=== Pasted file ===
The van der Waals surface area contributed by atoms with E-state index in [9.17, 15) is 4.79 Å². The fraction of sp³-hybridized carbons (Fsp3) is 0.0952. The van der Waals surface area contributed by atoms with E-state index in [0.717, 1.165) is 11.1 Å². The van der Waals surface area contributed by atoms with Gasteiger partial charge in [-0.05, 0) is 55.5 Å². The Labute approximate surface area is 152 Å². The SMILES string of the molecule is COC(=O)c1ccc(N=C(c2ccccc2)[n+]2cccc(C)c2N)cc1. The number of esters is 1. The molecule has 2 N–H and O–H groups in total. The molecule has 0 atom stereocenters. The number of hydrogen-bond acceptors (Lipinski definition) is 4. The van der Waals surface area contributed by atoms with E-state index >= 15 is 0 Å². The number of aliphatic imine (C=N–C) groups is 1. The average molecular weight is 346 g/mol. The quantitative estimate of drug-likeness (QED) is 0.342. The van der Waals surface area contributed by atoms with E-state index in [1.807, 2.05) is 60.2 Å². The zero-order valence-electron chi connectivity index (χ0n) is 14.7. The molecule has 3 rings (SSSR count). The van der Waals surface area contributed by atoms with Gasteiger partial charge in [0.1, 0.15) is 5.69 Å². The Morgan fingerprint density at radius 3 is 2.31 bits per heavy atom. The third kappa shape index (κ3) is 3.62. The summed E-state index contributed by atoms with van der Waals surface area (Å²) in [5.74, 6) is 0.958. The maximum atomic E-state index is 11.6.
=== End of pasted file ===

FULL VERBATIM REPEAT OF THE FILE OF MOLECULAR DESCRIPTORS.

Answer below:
The van der Waals surface area contributed by atoms with E-state index in [9.17, 15) is 4.79 Å². The fraction of sp³-hybridized carbons (Fsp3) is 0.0952. The van der Waals surface area contributed by atoms with E-state index in [0.717, 1.165) is 11.1 Å². The van der Waals surface area contributed by atoms with Gasteiger partial charge in [-0.05, 0) is 55.5 Å². The Labute approximate surface area is 152 Å². The SMILES string of the molecule is COC(=O)c1ccc(N=C(c2ccccc2)[n+]2cccc(C)c2N)cc1. The number of esters is 1. The molecule has 2 N–H and O–H groups in total. The molecule has 0 atom stereocenters. The number of hydrogen-bond acceptors (Lipinski definition) is 4. The van der Waals surface area contributed by atoms with E-state index >= 15 is 0 Å². The number of aliphatic imine (C=N–C) groups is 1. The average molecular weight is 346 g/mol. The quantitative estimate of drug-likeness (QED) is 0.342. The van der Waals surface area contributed by atoms with E-state index in [1.807, 2.05) is 60.2 Å². The zero-order valence-electron chi connectivity index (χ0n) is 14.7. The molecule has 3 rings (SSSR count). The van der Waals surface area contributed by atoms with Gasteiger partial charge in [0.1, 0.15) is 5.69 Å². The Morgan fingerprint density at radius 3 is 2.31 bits per heavy atom. The third kappa shape index (κ3) is 3.62. The summed E-state index contributed by atoms with van der Waals surface area (Å²) in [5.74, 6) is 0.958. The maximum atomic E-state index is 11.6.